Red Toon (Pt. 5): Letters Home

Red Toon went to war in the Pacific as Assistant Boat Group Commander aboard the attack transport USS Leon APA 48. Together he and Boat Group Commander Joe McDevitt would lead their division of 140 sailors and officers through five amphibious assaults…and then they all came home.

The book All Came Home tells the story of Joe McDevitt and the crew of the Leon based on letters Joe wrote home. This blog post is the fifth installment of Red’s story. He wrote the letter below to his wife Norma as he trained with the Navy’s amphibious forces in 1943 prior to reporting for duty aboard the Leon in February 1944.

Amphibious Training Base

Little Creek, Virginia

Dearest,

I was beginning to wonder if I was ever going to hear from my family. I received a very nice letter last night though & am much surprised at the way Janice is growing. Do babies usually gain that fast? Did that walk hurt you? We’ve really been SNAFU here this week. The organization here isn’t too good & sometimes ones sense of humor gets some pretty severe jolts.

The first thing I noticed was in our huts. I told you about the three moves. Well after we got all settled they decided to paint the place and simply tore everything to pieces three days in succession. We had quite a time finding our things after. We never know when we muster in the mornings what we’re going to do that day & will have our orders for the day changed two or three times before we start on anything. So far the work hasn’t been too hard but moving has been sort of tiring. We wonder if they are actually trying to teach us something or if they are just giving us busy work.

Our instructor is really a “swell egg” a chief Warrant Bosun, been in the navy for years. He has an enthusiasm for this work that is catching.

His favorite method of teaching is to get us in the boats & get us out on the water & it’s very effective. You can’t believe how some of these boats will toss around! They only draw about a foot of water & when the waves are running 8 ft. high or so we really get a ride. If you can imagine going up & down 8 ft. and going forward at the same time about 8 – 10 M.P.H. you get the idea. These boats will run right up on the beach & need only a few inches of water in order to move. They actually dig their way through sand bars. Be pretty good to run up & down the Sangamon in.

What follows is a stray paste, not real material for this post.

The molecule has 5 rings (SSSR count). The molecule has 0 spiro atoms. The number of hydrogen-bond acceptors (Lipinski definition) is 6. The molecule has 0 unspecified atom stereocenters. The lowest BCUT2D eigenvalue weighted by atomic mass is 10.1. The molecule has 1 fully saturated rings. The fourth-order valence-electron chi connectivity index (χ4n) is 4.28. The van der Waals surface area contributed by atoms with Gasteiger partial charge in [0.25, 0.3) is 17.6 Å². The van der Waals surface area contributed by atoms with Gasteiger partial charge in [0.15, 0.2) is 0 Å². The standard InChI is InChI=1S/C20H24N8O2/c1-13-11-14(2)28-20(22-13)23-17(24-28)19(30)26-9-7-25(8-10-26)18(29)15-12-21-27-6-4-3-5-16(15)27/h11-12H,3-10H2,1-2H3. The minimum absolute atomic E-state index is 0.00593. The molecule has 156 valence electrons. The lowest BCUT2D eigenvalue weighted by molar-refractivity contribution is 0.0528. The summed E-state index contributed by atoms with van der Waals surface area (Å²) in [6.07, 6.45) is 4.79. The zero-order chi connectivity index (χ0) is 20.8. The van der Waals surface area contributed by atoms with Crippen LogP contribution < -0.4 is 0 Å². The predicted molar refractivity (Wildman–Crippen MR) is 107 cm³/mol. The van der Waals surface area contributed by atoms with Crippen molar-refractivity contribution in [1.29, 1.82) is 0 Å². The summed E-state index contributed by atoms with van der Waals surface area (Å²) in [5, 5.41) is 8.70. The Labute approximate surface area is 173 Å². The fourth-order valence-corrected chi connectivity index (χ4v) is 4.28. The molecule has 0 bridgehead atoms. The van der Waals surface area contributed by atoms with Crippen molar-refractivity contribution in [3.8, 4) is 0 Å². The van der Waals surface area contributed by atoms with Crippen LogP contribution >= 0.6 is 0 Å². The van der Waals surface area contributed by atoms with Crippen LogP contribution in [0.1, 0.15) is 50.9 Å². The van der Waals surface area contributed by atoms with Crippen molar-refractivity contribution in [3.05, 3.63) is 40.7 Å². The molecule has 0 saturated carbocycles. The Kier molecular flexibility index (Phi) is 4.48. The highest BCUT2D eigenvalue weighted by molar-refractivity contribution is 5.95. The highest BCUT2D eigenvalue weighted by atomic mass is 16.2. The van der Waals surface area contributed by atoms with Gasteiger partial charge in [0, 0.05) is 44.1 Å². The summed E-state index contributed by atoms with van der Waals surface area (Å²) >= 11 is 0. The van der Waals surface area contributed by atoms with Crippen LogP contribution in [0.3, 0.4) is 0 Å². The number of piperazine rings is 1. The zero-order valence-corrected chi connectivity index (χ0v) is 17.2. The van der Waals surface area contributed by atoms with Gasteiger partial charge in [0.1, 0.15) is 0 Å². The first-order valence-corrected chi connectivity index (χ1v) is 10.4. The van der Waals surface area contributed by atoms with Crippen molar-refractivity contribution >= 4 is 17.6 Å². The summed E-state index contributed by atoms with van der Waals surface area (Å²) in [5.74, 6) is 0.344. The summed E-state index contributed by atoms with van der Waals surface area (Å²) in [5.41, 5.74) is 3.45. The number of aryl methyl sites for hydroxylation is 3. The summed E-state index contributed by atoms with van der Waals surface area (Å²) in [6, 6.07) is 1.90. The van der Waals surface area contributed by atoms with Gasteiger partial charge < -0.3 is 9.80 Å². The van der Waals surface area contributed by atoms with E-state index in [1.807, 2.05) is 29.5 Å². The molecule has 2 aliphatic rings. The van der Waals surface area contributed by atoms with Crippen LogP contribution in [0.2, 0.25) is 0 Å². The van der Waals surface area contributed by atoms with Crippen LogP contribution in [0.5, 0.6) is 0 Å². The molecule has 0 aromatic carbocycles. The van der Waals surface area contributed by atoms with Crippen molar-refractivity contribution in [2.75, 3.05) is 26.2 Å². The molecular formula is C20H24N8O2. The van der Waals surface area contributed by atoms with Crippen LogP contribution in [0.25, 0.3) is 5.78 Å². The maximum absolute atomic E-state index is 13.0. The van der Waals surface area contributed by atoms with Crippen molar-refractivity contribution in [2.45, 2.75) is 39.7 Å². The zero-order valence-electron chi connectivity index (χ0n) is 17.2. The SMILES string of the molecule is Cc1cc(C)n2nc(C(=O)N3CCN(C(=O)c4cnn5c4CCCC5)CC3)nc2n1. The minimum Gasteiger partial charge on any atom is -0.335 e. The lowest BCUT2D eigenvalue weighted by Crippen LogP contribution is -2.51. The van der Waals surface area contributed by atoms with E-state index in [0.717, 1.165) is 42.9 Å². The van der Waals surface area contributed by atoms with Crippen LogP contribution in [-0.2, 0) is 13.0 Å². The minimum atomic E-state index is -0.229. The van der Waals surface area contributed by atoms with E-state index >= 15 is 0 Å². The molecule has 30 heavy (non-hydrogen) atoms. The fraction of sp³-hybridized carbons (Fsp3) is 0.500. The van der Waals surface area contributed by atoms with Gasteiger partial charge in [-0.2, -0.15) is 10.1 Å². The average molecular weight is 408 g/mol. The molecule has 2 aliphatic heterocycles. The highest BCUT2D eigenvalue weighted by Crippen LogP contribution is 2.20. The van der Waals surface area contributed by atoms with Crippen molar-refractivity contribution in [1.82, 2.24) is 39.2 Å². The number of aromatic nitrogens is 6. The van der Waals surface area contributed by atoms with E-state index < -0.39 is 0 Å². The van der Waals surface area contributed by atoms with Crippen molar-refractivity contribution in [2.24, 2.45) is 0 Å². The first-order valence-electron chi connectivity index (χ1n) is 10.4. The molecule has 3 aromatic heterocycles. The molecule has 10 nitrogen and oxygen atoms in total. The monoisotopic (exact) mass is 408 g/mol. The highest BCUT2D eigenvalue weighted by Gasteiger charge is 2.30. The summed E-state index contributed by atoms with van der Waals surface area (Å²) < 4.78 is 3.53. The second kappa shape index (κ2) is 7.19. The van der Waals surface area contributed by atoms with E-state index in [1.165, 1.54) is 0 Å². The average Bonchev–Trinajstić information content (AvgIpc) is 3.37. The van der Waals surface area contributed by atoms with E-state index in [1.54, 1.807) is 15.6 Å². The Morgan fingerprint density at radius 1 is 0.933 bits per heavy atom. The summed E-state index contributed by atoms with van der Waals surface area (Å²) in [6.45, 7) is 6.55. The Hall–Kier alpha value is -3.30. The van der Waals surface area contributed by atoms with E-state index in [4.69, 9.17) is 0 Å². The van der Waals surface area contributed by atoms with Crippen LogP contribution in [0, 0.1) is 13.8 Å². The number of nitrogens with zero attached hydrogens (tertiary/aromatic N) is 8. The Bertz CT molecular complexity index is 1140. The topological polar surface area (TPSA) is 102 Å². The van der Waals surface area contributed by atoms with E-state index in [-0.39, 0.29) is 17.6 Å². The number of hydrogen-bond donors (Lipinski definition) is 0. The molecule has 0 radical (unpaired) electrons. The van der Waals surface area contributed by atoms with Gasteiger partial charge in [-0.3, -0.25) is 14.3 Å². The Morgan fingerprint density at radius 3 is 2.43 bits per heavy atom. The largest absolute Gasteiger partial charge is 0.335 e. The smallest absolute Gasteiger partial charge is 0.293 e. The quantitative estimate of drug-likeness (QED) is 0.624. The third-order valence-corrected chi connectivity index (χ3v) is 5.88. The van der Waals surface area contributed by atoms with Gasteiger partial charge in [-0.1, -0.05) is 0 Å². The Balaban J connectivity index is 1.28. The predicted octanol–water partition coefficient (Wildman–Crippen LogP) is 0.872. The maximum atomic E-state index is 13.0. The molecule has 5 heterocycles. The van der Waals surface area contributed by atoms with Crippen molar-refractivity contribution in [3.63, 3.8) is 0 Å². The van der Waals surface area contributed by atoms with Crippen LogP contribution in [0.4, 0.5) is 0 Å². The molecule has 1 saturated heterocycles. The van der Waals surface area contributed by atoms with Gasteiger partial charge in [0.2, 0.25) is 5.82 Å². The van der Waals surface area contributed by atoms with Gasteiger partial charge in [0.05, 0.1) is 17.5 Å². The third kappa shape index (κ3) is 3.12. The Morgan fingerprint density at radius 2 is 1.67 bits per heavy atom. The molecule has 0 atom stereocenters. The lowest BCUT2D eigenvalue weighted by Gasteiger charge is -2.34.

We go out at night and run all over the bay without lights etc. then try to find our way home. The boat I’m running now is 36′ long & is powered by a 250 H.P. Diesel. Lots of power and noise.

Today we’re being examined by the medical board to check for mental and physical fitness for this work. We just finished a very personal questionnaire, wanted to know how old we were when we first practiced masturbation, how old for first sexual intercourse, how old when you quit wetting the bed among others. We’ve been doing a lot of ribbing of each other about this.

Well its about time for my examination so will send this on.

Can your “ailment” be explained in a letter? I’ll destroy the letter.

What about color of eyes and hair? You still haven’t told me.

I told you our daughter had too good a judgment to take any of that old formula & I knew she wouldn’t have to.

                                                                                                  All my love

                                                                                                          Warren

That 36′ landing craft Red was training on was an LCVP (Landing Craft Vehicle Personnel). Red’s ship, the Leon, would carry 24 LCVPs and two LCMs (Landing Craft Mechanical) which were 50′ landing craft.